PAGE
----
Surely, only a Buddha can say, as only they can experience it, rather than describe or discuss it from ignorance. So, untranslated, unvarnished and unexplained direct quotes from Buddhas are the only reliable source.

We are hard put to find those, so answers here will vary from the monosyllabic to the mystically poetic and on to the elaborate, extensive and explanatory.

It is a delight that Buddhism has so many approaches, so many paths. We are fortunate if we find the one which most suits us.
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Re: "All Buddha-Nature is One"

Post by Minobu » Thu Jun 15, 2017 7:43 pm

Mantrik wrote:Surely, only a Buddha can say, as only they can experience it, rather than describe or discuss it from ignorance. So, untranslated, unvarnished and unexplained direct quotes from Buddhas are the only reliable source.

We are hard put to find those, so answers here will vary from the monosyllabic to the mystically poetic and on to the elaborate, extensive and explanatory.

It is a delight that Buddhism has so many approaches, so many paths. We are fortunate if we find the one which most suits us.
Though a beautiful post that deserves a
:good:
It's defeating and leaves one with the concept "He knows something you'll never know.unless you become He"
which is cool with me...after all, i bought that very ticket in order to ride this quest.

That out of the way...may i ask if anyone can help out this way...
new angle for me...just popped into the picture so to speak a few minutes before reading that post...was going to make a new thread but now i figure everyone that is anyone here at DW is reading this thread anyway.

From the Madhyamika view that emptiness refers to the absence of inherent existence due to the fact that everything co arises and is interdependent:

What would co arise to become Buddha Nature?
what is the interdependent nature of Buddha Nature, or how is it interdependent ?

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Re: "All Buddha-Nature is One"

Post by Queequeg » Thu Jun 15, 2017 8:17 pm

Minobu wrote: What would co arise to become Buddha Nature?
what is the interdependent nature of Buddha Nature, or how is it interdependent ?
If you position it a certain way, and catch the sunlight from a particular angle at a certain time of year...

"Ignorant" Nature?

Awakening is distinguishable only in contrast to Sleeping.

And now we are back in the tangle of dualism...

siddhanta. upaya.
Those who, even with distracted minds,
Entered a stupa compound
And chanted but once, “Namo Buddhaya!”
Have certainly attained the path of the buddhas.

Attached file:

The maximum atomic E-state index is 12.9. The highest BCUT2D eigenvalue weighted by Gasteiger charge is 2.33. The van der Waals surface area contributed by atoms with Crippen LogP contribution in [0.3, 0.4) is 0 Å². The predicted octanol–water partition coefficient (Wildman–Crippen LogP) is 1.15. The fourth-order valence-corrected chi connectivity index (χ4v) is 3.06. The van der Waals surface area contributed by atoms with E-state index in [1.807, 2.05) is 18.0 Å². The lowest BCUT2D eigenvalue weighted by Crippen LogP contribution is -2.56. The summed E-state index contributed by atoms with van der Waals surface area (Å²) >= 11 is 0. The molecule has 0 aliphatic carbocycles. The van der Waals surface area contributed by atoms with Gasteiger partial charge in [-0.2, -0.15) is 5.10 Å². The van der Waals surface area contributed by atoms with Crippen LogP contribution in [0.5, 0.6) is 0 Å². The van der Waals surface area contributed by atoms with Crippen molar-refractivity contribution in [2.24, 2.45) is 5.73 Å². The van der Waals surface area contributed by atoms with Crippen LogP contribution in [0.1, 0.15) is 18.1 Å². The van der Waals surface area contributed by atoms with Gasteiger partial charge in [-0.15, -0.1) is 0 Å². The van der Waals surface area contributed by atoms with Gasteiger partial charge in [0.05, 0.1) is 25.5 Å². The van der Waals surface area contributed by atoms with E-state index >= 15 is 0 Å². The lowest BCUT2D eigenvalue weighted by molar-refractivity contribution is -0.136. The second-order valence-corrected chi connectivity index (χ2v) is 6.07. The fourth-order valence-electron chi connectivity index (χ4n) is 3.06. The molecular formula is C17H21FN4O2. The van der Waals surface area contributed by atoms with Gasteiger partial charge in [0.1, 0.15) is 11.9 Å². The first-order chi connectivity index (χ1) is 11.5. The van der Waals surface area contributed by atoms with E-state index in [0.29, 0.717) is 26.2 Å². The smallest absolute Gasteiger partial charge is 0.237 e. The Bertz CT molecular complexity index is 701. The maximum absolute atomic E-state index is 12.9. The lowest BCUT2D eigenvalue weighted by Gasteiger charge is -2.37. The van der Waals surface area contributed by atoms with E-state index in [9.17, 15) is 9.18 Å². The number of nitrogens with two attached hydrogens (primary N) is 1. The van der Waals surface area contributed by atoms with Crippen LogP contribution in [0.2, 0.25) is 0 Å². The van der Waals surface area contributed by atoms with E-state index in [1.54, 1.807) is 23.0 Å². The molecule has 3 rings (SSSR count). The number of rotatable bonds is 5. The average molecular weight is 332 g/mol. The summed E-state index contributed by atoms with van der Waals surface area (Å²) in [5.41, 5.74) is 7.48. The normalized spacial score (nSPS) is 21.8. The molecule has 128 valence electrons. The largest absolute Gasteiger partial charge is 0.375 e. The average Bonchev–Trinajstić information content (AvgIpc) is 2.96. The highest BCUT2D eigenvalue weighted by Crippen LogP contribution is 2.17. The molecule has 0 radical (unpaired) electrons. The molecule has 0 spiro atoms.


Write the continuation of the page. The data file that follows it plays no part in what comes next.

-Lotus Sutra, Expedient Means Chapter

There are beings with little dust in their eyes who are falling away because they do not hear the Dhamma. There will be those who will understand the Dhamma.
-Ayacana Sutta

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Re: "All Buddha-Nature is One"

Post by smcj » Fri Jun 16, 2017 1:42 am

From the Madhyamika view that emptiness refers to the absence of inherent existence due to the fact that everything co arises and is interdependent:

What would co arise to become Buddha Nature?
what is the interdependent nature of Buddha Nature, or how is it interdependent?
The idea of Buddha Nature comes from the Yogacara/Shentong 3rd Turning of the Wheel teachings. It does not arise, therefore it is not interdependent.
Madhyamaka is from the Prajnaparamita 2nd Turning of the Wheel teachings.
There's a little apples and oranges thing going on in your question.
I support Mingyur R and HHDL in their positions against Lama abuse.

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Re: "All Buddha-Nature is One"

Post by Minobu » Fri Jun 16, 2017 3:43 am

smcj wrote:
From the Madhyamika view that emptiness refers to the absence of inherent existence due to the fact that everything co arises and is interdependent:

What would co arise to become Buddha Nature?
what is the interdependent nature of Buddha Nature, or how is it interdependent?
The idea of Buddha Nature comes from the Yogacara/Shentong 3rd Turning of the Wheel teachings. It does not arise, therefore it is not interdependent.
Madhyamaka is from the Prajnaparamita 2nd Turning of the Wheel teachings.
There's a little apples and oranges thing going on in your question.
So are there other teachings that do not mesh due to the various Turning of the Wheel teachings...